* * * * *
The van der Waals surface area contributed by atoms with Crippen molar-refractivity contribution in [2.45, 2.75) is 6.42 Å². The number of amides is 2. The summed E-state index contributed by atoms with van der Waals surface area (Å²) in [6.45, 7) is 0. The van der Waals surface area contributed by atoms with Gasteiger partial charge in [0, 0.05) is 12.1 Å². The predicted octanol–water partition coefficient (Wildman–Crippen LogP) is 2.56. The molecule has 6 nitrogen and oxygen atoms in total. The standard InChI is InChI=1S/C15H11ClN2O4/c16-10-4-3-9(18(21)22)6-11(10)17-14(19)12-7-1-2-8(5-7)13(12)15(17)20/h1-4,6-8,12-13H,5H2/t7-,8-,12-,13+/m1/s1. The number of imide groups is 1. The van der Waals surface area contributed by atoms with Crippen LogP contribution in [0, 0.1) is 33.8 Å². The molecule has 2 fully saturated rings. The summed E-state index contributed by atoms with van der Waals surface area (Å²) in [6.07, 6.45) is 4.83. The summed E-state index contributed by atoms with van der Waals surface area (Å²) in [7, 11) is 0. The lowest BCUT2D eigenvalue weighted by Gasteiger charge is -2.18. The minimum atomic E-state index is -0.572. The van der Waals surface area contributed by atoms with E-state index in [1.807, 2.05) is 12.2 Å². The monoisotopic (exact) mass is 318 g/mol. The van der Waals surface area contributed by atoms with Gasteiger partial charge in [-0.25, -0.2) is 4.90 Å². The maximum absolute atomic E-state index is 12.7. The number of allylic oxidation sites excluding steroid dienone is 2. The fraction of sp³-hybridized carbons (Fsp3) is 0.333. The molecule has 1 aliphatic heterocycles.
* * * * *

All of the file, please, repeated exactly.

The van der Waals surface area contributed by atoms with Crippen molar-refractivity contribution in [2.45, 2.75) is 6.42 Å². The number of amides is 2. The summed E-state index contributed by atoms with van der Waals surface area (Å²) in [6.45, 7) is 0. The van der Waals surface area contributed by atoms with Gasteiger partial charge in [0, 0.05) is 12.1 Å². The predicted octanol–water partition coefficient (Wildman–Crippen LogP) is 2.56. The molecule has 6 nitrogen and oxygen atoms in total. The standard InChI is InChI=1S/C15H11ClN2O4/c16-10-4-3-9(18(21)22)6-11(10)17-14(19)12-7-1-2-8(5-7)13(12)15(17)20/h1-4,6-8,12-13H,5H2/t7-,8-,12-,13+/m1/s1. The number of imide groups is 1. The van der Waals surface area contributed by atoms with Crippen LogP contribution in [0, 0.1) is 33.8 Å². The molecule has 2 fully saturated rings. The summed E-state index contributed by atoms with van der Waals surface area (Å²) in [6.07, 6.45) is 4.83. The summed E-state index contributed by atoms with van der Waals surface area (Å²) in [7, 11) is 0. The lowest BCUT2D eigenvalue weighted by Gasteiger charge is -2.18. The minimum atomic E-state index is -0.572. The van der Waals surface area contributed by atoms with E-state index in [1.807, 2.05) is 12.2 Å². The monoisotopic (exact) mass is 318 g/mol. The van der Waals surface area contributed by atoms with Gasteiger partial charge in [-0.25, -0.2) is 4.90 Å². The maximum absolute atomic E-state index is 12.7. The number of allylic oxidation sites excluding steroid dienone is 2. The fraction of sp³-hybridized carbons (Fsp3) is 0.333. The molecule has 1 aliphatic heterocycles.